Last weekend the quilters took 38 quilts to the veterans hospital in Danville.
"They have 143 wounded in the long-term care unit there," she said. "We're hoping to get Danville-area quilters involved in this project."
In addition to the quilts, the "Sew and Tell" quilt guild has sent more than 1,000 Christmas stockings to U.S. troops in war zones in the Middle East during the past five years.
"There's a camaraderie involved," Revelle said. "Quilters are a very giving group of people."
"Linda and I are committed to doing this until the troops come home."
When local Marine Lance Cpl. Jared Poppe of Kappa was critically injured in Afghanistan last June, the group didn't waste a minute and sent off a quilt that was specifically addressed to him at National Naval Medical Center in Bethesda, Md.
There was an air of sadness when Revelle and neighbor Linda Hutchins carefully folded up the quilt for the long trip to Poppe. It is rare when they know in advance who will receive their quilt. There have been miraculously few battlefield casualties incurred by troops from Central Illinois.
"Jared wrote us back and thanked us but told us that none of the servicemen in his ward had a quilt," Revelle said. "We sent the ward 10 more."
Most of the quilts are given to anonymous soldiers, many of whom are too injured to write back with thanks.
In one case, Revelle received this heartfelt note:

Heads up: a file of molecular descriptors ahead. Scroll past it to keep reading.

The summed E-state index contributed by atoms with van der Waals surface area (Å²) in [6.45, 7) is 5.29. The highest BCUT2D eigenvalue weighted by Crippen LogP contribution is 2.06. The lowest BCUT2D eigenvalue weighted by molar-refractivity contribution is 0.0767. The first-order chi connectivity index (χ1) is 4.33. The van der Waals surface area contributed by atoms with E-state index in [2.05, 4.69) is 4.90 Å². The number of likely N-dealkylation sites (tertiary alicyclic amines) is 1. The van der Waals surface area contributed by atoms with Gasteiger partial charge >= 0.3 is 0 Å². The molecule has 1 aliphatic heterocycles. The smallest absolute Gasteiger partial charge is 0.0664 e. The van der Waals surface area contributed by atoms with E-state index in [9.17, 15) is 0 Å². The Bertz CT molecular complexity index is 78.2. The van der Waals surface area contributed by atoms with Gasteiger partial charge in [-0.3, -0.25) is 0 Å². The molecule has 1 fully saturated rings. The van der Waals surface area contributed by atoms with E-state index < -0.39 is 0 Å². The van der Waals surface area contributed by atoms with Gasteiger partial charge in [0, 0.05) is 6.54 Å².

"I am a U.S. Army soldier who was evacuated from Iraq to Landstuhl Regional Medical Center in Germany for medical treatment. I was given one of comforters that your group quilts for our wounded service members. I want you to know how much I appreciated your kindness and thoughtfulness, and what a real comfort the quilt was to me throughout my evacuation and hospital stay in Germany. I will keep the quilt as a reminder to me of what great people we have at home in the USA, people that are willing to give of their time and resources to support their military. I am very thankful to you and very proud of the good people of the United States of America.
"Lastly, I am sure that you do not receive as many "thank yous" as are deserved because, even though every G.I. who receives a quilt is appreciative, many do not write because of their injuries, a pending return to duty, or the simple human fault of forgetting to thank deserving people. For all of them, I pass their thanks to you. Please know that you make a difference in the lives of our wounded service members. May God bless you all and our country in this New Year."
Anita Revelle, Lexington, folds a handmade quilt made by area quilters that was sent to Jared Poppe, after he had been seriosly wounded in Afghanistan, Saturday, July 9, 2011. The quilts are sent to hospital units and accompany wounded troops on airlift flights to hospitals in Europe or the United States. (The Pantagraph, David Proeber)
Linda Hutchins, Lexington, Illinois, uses a feather weight sewing machine to make Christmas stockings for U.S. troops during a meeting of Lexington's quilt guild, Friday, July 15, 2011. The guild and other central Illinois quilters have made more than 200 quilts and several hundred Christmas stockings for U.S. servicemen. (The Pantagraph, David Proeber)
The detailed stitching of a handmade quilt made by area quilters is what was sent to Jared Poppe, after he had been seriously wounded in Afghanistan, Saturday, July 9, 2011.
(The Pantagraph, David Proeber)